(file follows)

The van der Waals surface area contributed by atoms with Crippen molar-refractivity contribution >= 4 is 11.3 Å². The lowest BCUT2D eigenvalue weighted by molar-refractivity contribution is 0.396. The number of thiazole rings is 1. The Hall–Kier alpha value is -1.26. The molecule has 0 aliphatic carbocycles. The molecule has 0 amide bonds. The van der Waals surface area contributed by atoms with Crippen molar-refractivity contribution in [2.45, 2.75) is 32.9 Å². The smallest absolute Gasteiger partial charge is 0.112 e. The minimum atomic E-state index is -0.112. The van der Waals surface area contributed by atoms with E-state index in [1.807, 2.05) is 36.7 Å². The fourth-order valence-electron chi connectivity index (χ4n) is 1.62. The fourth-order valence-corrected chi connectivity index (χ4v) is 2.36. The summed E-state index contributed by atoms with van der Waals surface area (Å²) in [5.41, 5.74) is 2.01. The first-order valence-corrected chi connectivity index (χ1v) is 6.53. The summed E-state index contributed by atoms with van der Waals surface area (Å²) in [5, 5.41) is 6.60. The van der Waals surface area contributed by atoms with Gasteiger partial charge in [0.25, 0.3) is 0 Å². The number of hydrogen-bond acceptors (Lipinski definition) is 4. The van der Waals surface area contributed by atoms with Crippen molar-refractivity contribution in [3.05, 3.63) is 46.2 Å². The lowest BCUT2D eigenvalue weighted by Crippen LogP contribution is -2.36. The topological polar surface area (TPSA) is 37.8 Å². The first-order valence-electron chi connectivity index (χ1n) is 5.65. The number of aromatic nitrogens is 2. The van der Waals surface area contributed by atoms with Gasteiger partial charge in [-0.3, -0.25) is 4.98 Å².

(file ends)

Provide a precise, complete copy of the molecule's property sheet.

The van der Waals surface area contributed by atoms with Crippen molar-refractivity contribution >= 4 is 11.3 Å². The lowest BCUT2D eigenvalue weighted by molar-refractivity contribution is 0.396. The number of thiazole rings is 1. The Hall–Kier alpha value is -1.26. The molecule has 0 aliphatic carbocycles. The molecule has 0 amide bonds. The van der Waals surface area contributed by atoms with Crippen molar-refractivity contribution in [2.45, 2.75) is 32.9 Å². The smallest absolute Gasteiger partial charge is 0.112 e. The minimum atomic E-state index is -0.112. The van der Waals surface area contributed by atoms with E-state index in [1.807, 2.05) is 36.7 Å². The fourth-order valence-electron chi connectivity index (χ4n) is 1.62. The fourth-order valence-corrected chi connectivity index (χ4v) is 2.36. The summed E-state index contributed by atoms with van der Waals surface area (Å²) in [5.41, 5.74) is 2.01. The first-order valence-corrected chi connectivity index (χ1v) is 6.53. The summed E-state index contributed by atoms with van der Waals surface area (Å²) in [5, 5.41) is 6.60. The van der Waals surface area contributed by atoms with Gasteiger partial charge in [0.25, 0.3) is 0 Å². The number of hydrogen-bond acceptors (Lipinski definition) is 4. The van der Waals surface area contributed by atoms with Crippen molar-refractivity contribution in [3.05, 3.63) is 46.2 Å². The lowest BCUT2D eigenvalue weighted by Crippen LogP contribution is -2.36. The topological polar surface area (TPSA) is 37.8 Å². The first-order valence-electron chi connectivity index (χ1n) is 5.65. The number of aromatic nitrogens is 2. The van der Waals surface area contributed by atoms with Gasteiger partial charge in [-0.3, -0.25) is 4.98 Å².